Posted on 13 June 2017
If a person of a certain age is asked to think back to happy moments in their childhood, what they often conjure up is a picture of themselves in a park. It’s certainly true for me, growing up as I did on the edge of Bold Venture Park, within a bike ride of Sunnyhurst Woods and beyond that the bleak wilderness of the Lancashire moors. These were places where, as young people, we were able to escape adult control, to test boundaries, to forge friendships and to take risks.Being free to explore the world around you is fundamental to every young person’s developmental journey but is every young people able to access the same opportunity? And what happens when this need to find our limits and find our feet plays out in the global glare of cyberspace rather than under the watchful eye of our community in public space?Better, more empowered neighbourhoodsAs a community charity Groundwork aims to help everybody within a neighbourhood feel better equipped and more empowered to take action to improve their surroundings and, in the process, their own prospects. But we’ve always taken a particular interest in helping young people become the active citizens and decision-makers of tomorrow. This is not just because we believe in investing in those who will need to be stewards of our shared environment in the future but also because young people suffer environmental injustice now.The facts and trends have been well established over the years. Young people spend more time in green spaces than other age groups yet have less say over what happens there. Children growing up in more disadvantaged areas have access to significantly less high quality green space than their more affluent counterparts. Yet being in contact with nature on a regular basis is shown to help children’s cognitive and emotional development and creates a pattern of behaviours than can lead to healthier lifestyles as an adult.The next few years are going to intensify these inequalities further. A squeeze on public spending is forcing councils to prioritise services. Adult social care and child protection are accounting for bigger and bigger portions of the budget leaving parks and other community facilities – in particular open access youth services – increasingly reliant on volunteers or at risk of closure.The only way to turn this around is to refocus our attention on the assets at our disposal. By this I don’t just mean the land and the buildings that communities are being asked to take over in the (often vain) hope that they can replace public funding with commercial revenue, but also the passion, creativity and ingenuity of people who care about ‘their place’.Unlocking the leadership potential of young peopleMany young people have these qualities in abundance but a gradual loosening of the physical ties between people and place means they aren’t often being harnessed. This is the driver behind Groundwork Youth.For more than three decades our work has shown that, with the right motivation and support, young people can lead debate and delivery aimed at making their place – and the planet – better now and more sustainable in the long term. Through our programmes we have introduced hemmed-in city kids to the great outdoors, helped young people find their spirit of adventure and used practical environmental action as a platform for building confidence, skills and careers.Last year this amounted to young people giving more than 200,000 days of their time to improve their neighbourhoods. We think we can do more, but we need to work differently to achieve it. We will continue to employ expert youth workers to engage directly with young people on their terms and on their turf. However we know, given funding constraints, that our reach is limited. To combat the consequences of both reducing public spending and increasing climate change impacts in our communities we need to find new ways to mobilise many thousands more young people to become ‘young green leaders’.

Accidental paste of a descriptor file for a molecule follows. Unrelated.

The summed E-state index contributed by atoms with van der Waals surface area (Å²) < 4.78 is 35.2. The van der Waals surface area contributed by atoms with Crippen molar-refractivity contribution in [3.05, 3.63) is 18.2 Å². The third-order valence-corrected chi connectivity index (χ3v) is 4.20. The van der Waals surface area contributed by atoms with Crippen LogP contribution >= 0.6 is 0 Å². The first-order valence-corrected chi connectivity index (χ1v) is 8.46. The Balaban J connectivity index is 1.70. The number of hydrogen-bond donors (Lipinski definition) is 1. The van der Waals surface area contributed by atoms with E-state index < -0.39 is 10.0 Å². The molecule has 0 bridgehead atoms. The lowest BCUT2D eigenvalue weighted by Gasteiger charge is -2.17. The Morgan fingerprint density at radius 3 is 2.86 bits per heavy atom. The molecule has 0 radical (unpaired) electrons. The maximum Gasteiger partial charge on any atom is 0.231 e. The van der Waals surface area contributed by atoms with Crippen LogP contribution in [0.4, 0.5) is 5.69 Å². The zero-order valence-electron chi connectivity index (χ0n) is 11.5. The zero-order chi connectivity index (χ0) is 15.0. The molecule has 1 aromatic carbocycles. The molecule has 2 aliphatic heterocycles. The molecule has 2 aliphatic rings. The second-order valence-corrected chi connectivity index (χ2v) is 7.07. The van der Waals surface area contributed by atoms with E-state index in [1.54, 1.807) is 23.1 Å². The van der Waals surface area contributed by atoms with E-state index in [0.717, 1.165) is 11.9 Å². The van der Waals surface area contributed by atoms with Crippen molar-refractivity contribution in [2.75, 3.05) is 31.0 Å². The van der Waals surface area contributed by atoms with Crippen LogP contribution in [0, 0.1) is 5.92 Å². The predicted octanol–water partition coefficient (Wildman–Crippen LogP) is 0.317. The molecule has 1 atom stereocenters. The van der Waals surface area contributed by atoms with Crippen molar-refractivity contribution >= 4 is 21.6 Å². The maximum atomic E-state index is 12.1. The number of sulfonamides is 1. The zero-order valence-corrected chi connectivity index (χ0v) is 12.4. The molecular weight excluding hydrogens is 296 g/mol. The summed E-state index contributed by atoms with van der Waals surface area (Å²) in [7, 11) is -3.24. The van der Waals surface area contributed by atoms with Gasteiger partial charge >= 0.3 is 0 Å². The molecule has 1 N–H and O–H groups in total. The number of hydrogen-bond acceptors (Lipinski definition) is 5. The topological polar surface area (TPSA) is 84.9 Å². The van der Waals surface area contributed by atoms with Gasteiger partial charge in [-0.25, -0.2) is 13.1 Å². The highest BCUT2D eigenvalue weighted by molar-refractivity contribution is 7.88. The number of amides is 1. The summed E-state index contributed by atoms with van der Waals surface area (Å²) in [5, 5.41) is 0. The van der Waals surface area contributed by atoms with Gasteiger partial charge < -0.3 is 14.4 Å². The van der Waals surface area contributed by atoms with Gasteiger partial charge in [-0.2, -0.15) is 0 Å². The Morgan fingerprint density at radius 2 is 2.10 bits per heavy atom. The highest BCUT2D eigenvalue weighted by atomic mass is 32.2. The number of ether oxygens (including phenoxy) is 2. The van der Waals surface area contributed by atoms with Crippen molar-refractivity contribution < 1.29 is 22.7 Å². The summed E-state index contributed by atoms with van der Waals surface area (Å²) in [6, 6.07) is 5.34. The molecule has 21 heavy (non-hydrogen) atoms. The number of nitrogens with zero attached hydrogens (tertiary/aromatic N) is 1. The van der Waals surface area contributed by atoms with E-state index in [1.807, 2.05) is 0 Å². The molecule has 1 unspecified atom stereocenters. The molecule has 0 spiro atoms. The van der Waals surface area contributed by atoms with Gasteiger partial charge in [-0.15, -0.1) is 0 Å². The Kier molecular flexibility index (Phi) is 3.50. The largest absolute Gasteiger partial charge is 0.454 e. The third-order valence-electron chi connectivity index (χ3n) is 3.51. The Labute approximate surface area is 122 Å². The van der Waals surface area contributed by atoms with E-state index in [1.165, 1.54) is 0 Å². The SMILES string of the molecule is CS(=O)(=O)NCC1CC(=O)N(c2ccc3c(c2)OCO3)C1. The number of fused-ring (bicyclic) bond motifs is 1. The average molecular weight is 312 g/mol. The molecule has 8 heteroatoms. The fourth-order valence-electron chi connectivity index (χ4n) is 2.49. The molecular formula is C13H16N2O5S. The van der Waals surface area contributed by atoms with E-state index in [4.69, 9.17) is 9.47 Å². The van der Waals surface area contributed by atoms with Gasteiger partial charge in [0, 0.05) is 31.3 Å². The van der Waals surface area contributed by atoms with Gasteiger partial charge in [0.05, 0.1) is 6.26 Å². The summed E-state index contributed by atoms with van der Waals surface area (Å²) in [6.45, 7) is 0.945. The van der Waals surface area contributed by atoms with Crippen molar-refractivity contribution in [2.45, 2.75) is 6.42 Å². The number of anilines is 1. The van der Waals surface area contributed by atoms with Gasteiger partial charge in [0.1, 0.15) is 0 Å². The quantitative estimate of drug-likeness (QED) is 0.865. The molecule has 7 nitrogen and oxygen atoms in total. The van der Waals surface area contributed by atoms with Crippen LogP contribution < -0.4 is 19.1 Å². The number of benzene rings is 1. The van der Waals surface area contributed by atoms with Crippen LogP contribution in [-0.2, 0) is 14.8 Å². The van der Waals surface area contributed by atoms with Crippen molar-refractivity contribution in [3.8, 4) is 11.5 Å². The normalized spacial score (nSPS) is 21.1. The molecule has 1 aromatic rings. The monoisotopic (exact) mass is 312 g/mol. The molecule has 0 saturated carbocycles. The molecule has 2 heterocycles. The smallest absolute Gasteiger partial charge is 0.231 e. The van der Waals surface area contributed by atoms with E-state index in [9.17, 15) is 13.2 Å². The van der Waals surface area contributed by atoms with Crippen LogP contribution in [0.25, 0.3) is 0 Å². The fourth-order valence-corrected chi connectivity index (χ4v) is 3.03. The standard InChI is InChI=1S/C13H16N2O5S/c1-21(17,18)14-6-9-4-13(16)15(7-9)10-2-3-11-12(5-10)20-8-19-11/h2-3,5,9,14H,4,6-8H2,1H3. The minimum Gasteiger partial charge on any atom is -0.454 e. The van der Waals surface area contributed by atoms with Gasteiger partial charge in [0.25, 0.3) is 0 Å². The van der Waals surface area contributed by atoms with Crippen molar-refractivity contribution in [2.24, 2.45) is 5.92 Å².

Addressing inequalityGroundwork Youth is an opportunity for us to enhance our hands-on support for young people most in need with a campaign to generate a wider appreciation among young people of what they can do in their community to bring about change. It is also a chance for us to equip a wider network of adults – in particular local community groups - with the skills and support needed to attract young volunteers and unleash their creativity in building networks, raising funds and raising the aspirations of their peers.We aim to do this by running social media campaigns, publishing resources, providing training and working with a wide range of partners and their networks. Crucially, Groundwork Youth will be informed by an advisory group of young people and rolled out with the support of a national network of young ambassadors.We know young people care about their environment and we know green spaces are beneficial to young people’s physical health and emotional wellbeing. The rise in social action and the power of online networks demonstrate that when young people devote their time and talent to a cause it can have a transformative impact, both on them and on society. Through Groundwork Youth we aim to put that power to work in a very practical way to change places and change lives.> To find out more about Groundwork Youth visit the Youth Hub.
Post by Graham Duxbury
Chief Executive - Groundwork UK
The Federation of Groundwork Trusts. Lockside, 5 Scotland Street, Birmingham, B1 2RR. Tel: 0121 236 8565. Email email@example.com
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